Arismendi, Ivan; Bury, Gwen; Zatkos, Lauren; Snyder, Jeff; Lindley, David. 2021. A Method to Evaluate Body Length of Live Aquatic Vertebrates Using Digital Images. Ecology and Evolution. 11(10): 5497-5502. doi:https://doi.org/10.1002/ece3.7444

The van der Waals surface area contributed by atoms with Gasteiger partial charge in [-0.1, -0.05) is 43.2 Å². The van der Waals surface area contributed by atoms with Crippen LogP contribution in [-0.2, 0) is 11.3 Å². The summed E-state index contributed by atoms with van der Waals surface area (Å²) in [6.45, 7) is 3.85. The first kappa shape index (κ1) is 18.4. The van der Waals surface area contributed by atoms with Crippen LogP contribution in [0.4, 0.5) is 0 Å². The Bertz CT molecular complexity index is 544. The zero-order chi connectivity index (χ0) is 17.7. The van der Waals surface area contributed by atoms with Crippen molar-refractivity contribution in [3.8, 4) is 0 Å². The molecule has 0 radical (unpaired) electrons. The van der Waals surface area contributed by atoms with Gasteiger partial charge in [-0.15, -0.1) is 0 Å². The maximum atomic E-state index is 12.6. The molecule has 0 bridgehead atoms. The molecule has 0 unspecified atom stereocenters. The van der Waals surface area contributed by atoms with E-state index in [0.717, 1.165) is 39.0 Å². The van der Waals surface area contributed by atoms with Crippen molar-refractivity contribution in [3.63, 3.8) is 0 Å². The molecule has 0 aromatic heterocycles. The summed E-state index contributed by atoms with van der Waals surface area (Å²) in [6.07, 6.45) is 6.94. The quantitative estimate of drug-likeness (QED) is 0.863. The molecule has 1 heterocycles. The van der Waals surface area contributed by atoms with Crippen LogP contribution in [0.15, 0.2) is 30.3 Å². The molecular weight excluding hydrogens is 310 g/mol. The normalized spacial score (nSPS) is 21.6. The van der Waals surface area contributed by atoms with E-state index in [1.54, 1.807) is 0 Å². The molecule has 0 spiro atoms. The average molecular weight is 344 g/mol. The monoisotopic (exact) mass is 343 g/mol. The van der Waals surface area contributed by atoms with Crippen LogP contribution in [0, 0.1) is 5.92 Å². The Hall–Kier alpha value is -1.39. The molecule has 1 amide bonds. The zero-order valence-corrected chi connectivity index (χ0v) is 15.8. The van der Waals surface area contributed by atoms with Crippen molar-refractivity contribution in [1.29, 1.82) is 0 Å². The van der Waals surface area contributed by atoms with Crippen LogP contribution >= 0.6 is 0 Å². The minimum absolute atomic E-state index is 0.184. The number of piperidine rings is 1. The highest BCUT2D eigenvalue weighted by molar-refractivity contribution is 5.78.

Traditional methods to measure body lengths of aquatic vertebrates rely on anesthetics, and extended handling times. These procedures can increase stress, potentially affecting the animal's welfare after its release. We developed a simple procedure using digital images to estimate body lengths of coastal cutthroat trout (Oncorhynchus clarkii clarkii) and larval coastal giant salamander (Dicamptodon tenebrosus). Images were post-processed using ImageJ2. We measured more than 900 individuals of these two species from 200 pool habitats along 9.6 river kilometers. The percent error (mean ± SE) of our approach compared to the use of a traditional graded measuring board was relatively small for all length metrics of the two species. Total length of trout was -2.2% ± 1.0. Snout–vent length and total length of larval salamanders was 3.5% ± 3.3 and -0.6% ± 1.7, respectively. We cross-validated our results by two independent observers that followed our protocol to measure the same animals and found no significant differences (p > .7) in body size distributions for all length metrics of the two species. Our procedure provides reliable information of body size reducing stress and handling time in the field. The method is transferable across taxa and the inclusion of multiple animals per image increases sampling efficiency with stored images that can be reviewed multiple times. This practical tool can improve data collection of animal size over large sampling efforts and broad spatiotemporal contexts.